Cracking down on counterfeiting

Legislation expands criminal law to specify packaging and labels for the first time.

The Stop Counterfeiting in Manufactured Goods Act (H.R. 32) that passed the House in May is now sitting in the Senate Judiciary Committee. It focuses almost exclusively on product packaging and labels. Its intent is to expand the criminal law so that federal prosecutors will have an easier time going after counterfeiters that manufacture bogus product labels and packaging.

The bill, for the first time, defines counterfeit labels and packaging as targets of the criminal law, and also allows federal prosecutors, again for the first time, to seize the packaging and labeling equipment they used in their crimes.

James Christian, vice president and head of global corporate security for Novartis International AG, Basel, Switzerland, states that counterfeiters are so sophisticated that they "can also make and stamp tablets with company logos and put them in special packaging such as blister packs."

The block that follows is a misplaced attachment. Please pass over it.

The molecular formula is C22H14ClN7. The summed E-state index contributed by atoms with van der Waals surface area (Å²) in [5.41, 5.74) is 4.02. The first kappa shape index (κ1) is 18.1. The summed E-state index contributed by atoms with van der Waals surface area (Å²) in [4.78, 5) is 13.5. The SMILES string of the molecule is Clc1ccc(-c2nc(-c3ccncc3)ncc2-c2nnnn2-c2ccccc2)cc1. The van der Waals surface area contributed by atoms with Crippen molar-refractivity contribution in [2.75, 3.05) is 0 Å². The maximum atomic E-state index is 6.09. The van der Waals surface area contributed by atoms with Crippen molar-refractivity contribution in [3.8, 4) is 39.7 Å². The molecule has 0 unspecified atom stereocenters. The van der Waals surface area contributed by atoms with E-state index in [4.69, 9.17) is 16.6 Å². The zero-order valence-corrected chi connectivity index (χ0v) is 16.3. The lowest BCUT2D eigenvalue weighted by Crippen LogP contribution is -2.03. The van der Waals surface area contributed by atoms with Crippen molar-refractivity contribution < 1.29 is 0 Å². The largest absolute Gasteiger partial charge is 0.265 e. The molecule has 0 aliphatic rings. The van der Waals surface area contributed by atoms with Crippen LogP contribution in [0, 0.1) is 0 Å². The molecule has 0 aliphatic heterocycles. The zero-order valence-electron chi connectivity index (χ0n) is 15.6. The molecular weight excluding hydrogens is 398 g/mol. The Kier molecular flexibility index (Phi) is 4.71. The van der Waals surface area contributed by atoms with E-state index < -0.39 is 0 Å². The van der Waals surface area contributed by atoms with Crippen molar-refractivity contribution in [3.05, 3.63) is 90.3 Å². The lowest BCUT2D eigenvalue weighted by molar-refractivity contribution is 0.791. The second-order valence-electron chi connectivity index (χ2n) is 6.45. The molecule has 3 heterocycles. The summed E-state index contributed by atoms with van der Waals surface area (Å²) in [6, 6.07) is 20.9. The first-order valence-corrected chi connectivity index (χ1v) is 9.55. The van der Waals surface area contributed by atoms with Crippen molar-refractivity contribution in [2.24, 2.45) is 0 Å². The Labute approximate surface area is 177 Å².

The legislation was amended with a "repackaging exclusion" so that legitimate secondary market products—that bypass a manufacturer's distributor—are unaffected by the bill's reach. How soon Senate action on the bill occurs is anyone's guess. The committee will be preoccupied in the near term with hearings on a replacement for retiring Supreme Court Justice Sandra Day O'Connor.

--By Stephen Barlas, Contributing Editor
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